In the Book of Genesis Elohim is used by itself for “God” 177 times. With a few exceptions, it is used by both E and P throughout Genesis and in the Exodus Narrative up to the passage in which the distinctive name “Jahweh” is revealed to Moses (Exodus 3:13 ff. E: Exodus 6:2 ff. J).

(ii) Jahweh (or Yahveh), “the Lord,” is the distinctive name of the God of the Israelites. It is quite possible that its original pronunciation and etymology have been lost. While some have suggested that it is the causative form of the verb meaning “to fall,” and thus denotes “the feller” or “destroyer,” others regard it as the causative of the verb meaning “to become,” and hence understand it to mean “the creator.” But we know that Hebrew proper names may originally have had a different pronunciation from that which popular etymology has made familiar. The origin of the name may, therefore, be irrecoverable. We have, however, the popular explanation which is preserved to us in the Book of Exodus, where God, revealing Himself to Moses, says in the first person “I will be that I will be” (’Ehyeh ’ǎsher ehyeh). The meaning of the Name, expressed, as proper names so frequently were, by the 3rd pers. sing, of the Imperfect tense (Heb.) of a verb (e.g. Isaac, Ishmael, Jerahmeel), would be “He will be.” The rendering of the Eng. vers. “I am that I am,” fails to give the full sense of the verb, and suggests an idea of abstract metaphysical existence which is foreign to Hebrew thought. “He will be” expresses the promise of a permanent relation with the Israelite people: it implies the presence and protection, the loving care and Divine guidance, which they will receive from Him who made Himself known to them.

The pronunciation “Jehovah” is unquestionably wrong. It is attributed to Petrus Galatinus, confessor of Leo X, in 1518. It unites the vowels of the word meaning “Lord,” adonai (אֲדֹנָי), with the consonants of the Sacred Name, the Tetragrammaton JHVH (יהוה). And although, in consequence of four centuries of Christian use, the name “Jehovah” enjoys a peculiar sanctity, it is etymologically a “mongrel word.” There is no doubt, of course, that the Jews, owing to a superstitious dread of pronouncing the Sacred Name, had given to it the vowels of “Adonai” at the time when the vowel points were introduced into the Hebrew MSS. (7th–9th cent. a.d.). Accordingly, in public reading, “Yahveh,” as we may pronounce it, was pronounced “Adonai,” and translated by the LXX as κύριος. But traces of the original pronunciation survive in proper names, and in Greek it is found transliterated as ἰαβέ and ἰαῶ.

According to P and E, the Name was not known until it was revealed to Moses. But in J it is used in Genesis from the very first. In the Paradise section (Genesis 2:4 b–3:24) we find Jahweh Elohim, an unusual combination due probably to the editorial insertion of Elohim, in order to preserve the continuity with the previous section (Genesis 1:1 to Genesis 2:4 a) in which “Elohim” alone is used. But after chap. 3 “Jahweh” is regularly used by J: and in Genesis 4:26 it is expressly said, “Then began men to call upon the name of the Lord (Jahweh).” Evidently in the J Narratives, it was assumed that “Jahweh” was from the first the Proper Name of God.

It is, however, important to realize that Jahweh and Elohim are not synonymous. “Jahweh is Elohim in relation to Israel.” Just as Chemosh was God in Ammon, so Jahweh was God in Israel: and it is probable that a long interval elapsed, before the Israelites realized the truth that not only was Jahweh the God of Israel, but that the God of Israel alone was the God, ha-Elohim. The Monotheism of the Jew represents the growth of centuries. It was preceded by the period of monolatry, when the Israelite recognized the existence of many “gods” (elohim), but worshipped only One, the Elohim of Israel, whose appellation was Jahweh.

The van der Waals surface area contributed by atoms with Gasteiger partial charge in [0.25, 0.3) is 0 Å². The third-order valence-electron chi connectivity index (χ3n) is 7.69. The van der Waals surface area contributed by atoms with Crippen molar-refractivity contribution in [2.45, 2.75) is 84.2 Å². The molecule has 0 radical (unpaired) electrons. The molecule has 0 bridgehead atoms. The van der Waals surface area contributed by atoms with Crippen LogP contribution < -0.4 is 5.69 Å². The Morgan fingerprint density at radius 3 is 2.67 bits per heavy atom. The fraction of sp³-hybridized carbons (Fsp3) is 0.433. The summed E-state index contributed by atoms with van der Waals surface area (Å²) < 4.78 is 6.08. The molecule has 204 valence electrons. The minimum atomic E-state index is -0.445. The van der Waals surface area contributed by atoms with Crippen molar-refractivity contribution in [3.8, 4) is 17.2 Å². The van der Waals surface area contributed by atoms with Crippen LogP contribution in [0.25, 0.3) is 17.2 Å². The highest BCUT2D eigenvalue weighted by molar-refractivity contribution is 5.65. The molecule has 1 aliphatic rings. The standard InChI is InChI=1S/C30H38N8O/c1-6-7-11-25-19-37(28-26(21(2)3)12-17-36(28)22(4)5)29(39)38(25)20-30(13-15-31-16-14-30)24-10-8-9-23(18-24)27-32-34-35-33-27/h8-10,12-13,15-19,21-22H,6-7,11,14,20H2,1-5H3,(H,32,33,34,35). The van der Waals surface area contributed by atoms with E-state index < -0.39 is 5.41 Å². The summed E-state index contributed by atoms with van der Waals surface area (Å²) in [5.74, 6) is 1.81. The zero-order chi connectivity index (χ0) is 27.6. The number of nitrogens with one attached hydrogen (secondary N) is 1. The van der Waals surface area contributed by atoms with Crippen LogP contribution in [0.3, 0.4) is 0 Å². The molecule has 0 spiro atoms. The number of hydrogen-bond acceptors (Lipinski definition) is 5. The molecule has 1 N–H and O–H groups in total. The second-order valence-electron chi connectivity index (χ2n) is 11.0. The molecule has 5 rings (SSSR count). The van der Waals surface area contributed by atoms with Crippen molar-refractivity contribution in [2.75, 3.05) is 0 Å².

In recent years it has been contended that Jahweh was the name of a deity which is to be found in certain Babylonian compound proper names, e.g. Ja-a-ve-ilu. It is possible that Jahu may have been the name of a West Semitic deity. But in the O.T. its earliest occurrence is in the proper names Jochebed, the mother of Moses (Exodus 6:20), and Joshua, his successor.

(iii) Êl (אֵל) is another generic name for “God” in Hebrew. It appears in most of the other Semitic languages, e.g. Babylonian, Phoenician, Aramaic and Arabic. Its origin and etymology are lost in obscurity. How it is connected with Elohim (sing. Eloah) is a doubtful point. Some scholars have derived it from roots denoting “strength” or “leadership”: but all such derivations are conjectural. It is found in the Book of Genesis on a few occasions by itself, e.g. Genesis 16:13, Genesis 28:3, Genesis 31:13, Genesis 33:20, Genesis 35:1; Genesis 35:3; Genesis 35:7, Genesis 49:25. But it is also frequently found in conjunction with some descriptive epithet or substantive. (1) Êl Elyon, “the most high God,” may have been an ancient Canaanite name for the Deity (Genesis 14:18). The Phoenicians had a god Ἐλιοῦν καλούμενος Ὕψιστος (Euseb. Praep. Ev. i. 10, 11, 12), cf. Psalm 78:35 (2) Êl Shaddai (see below). (3) Êl ‘Olam, “the God of everlasting” (21:43). (4) Êl R°i, “the God of seeing” (Genesis 16:13). (5) Êl Beth-el, “the God of Bethel” (Genesis 31:13, Genesis 35:7).

(iv) Shaddai (שַׁדַּי). This name for “God” is generally found combined with Êl; but in poetry it is found alone. It occurs in Genesis 17:1 (“I am Êl Shaddai” addressed to Abraham), Genesis 35:11 (“I am Êl Shaddai,” addressed to Jacob), Genesis 28:3 and Genesis 48:3 (Êl Shaddai, spoken of by Isaac and Jacob): see also Genesis 49:25. According to P, while Elohim was the name of God regularly employed, Êl Shaddai was the Name revealed to the Patriarchs and used by them (see Exodus 6:2).